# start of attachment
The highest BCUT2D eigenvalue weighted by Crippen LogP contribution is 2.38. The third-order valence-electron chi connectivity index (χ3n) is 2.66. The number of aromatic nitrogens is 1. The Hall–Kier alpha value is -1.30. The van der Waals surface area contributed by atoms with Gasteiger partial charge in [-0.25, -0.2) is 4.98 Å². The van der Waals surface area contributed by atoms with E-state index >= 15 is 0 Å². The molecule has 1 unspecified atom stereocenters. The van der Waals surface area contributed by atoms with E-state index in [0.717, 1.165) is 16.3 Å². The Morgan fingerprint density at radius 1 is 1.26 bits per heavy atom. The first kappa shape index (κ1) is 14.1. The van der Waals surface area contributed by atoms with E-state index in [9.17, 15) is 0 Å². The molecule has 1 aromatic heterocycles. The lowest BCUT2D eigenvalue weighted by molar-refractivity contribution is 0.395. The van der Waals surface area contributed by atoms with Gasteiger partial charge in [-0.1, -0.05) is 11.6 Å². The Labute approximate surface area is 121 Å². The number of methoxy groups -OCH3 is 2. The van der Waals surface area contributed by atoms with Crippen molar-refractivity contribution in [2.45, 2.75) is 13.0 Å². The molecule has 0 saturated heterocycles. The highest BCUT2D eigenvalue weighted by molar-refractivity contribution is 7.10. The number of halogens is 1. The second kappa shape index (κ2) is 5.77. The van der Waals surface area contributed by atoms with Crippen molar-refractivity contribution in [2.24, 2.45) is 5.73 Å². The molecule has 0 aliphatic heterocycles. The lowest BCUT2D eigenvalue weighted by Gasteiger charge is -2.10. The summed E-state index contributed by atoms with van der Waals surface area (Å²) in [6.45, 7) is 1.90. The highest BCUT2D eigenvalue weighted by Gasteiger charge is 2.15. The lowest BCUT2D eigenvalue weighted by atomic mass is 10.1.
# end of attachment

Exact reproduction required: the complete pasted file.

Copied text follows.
The highest BCUT2D eigenvalue weighted by Crippen LogP contribution is 2.38. The third-order valence-electron chi connectivity index (χ3n) is 2.66. The number of aromatic nitrogens is 1. The Hall–Kier alpha value is -1.30. The van der Waals surface area contributed by atoms with Gasteiger partial charge in [-0.25, -0.2) is 4.98 Å². The van der Waals surface area contributed by atoms with E-state index >= 15 is 0 Å². The molecule has 1 unspecified atom stereocenters. The van der Waals surface area contributed by atoms with E-state index in [0.717, 1.165) is 16.3 Å². The Morgan fingerprint density at radius 1 is 1.26 bits per heavy atom. The first kappa shape index (κ1) is 14.1. The van der Waals surface area contributed by atoms with E-state index in [9.17, 15) is 0 Å². The molecule has 1 aromatic heterocycles. The lowest BCUT2D eigenvalue weighted by molar-refractivity contribution is 0.395. The van der Waals surface area contributed by atoms with Gasteiger partial charge in [-0.1, -0.05) is 11.6 Å². The Labute approximate surface area is 121 Å². The number of methoxy groups -OCH3 is 2. The van der Waals surface area contributed by atoms with Crippen molar-refractivity contribution in [2.45, 2.75) is 13.0 Å². The molecule has 0 saturated heterocycles. The highest BCUT2D eigenvalue weighted by molar-refractivity contribution is 7.10. The number of halogens is 1. The second kappa shape index (κ2) is 5.77. The van der Waals surface area contributed by atoms with Crippen molar-refractivity contribution in [2.24, 2.45) is 5.73 Å². The molecule has 0 aliphatic heterocycles. The lowest BCUT2D eigenvalue weighted by Gasteiger charge is -2.10. The summed E-state index contributed by atoms with van der Waals surface area (Å²) in [6.45, 7) is 1.90. The highest BCUT2D eigenvalue weighted by Gasteiger charge is 2.15. The lowest BCUT2D eigenvalue weighted by atomic mass is 10.1.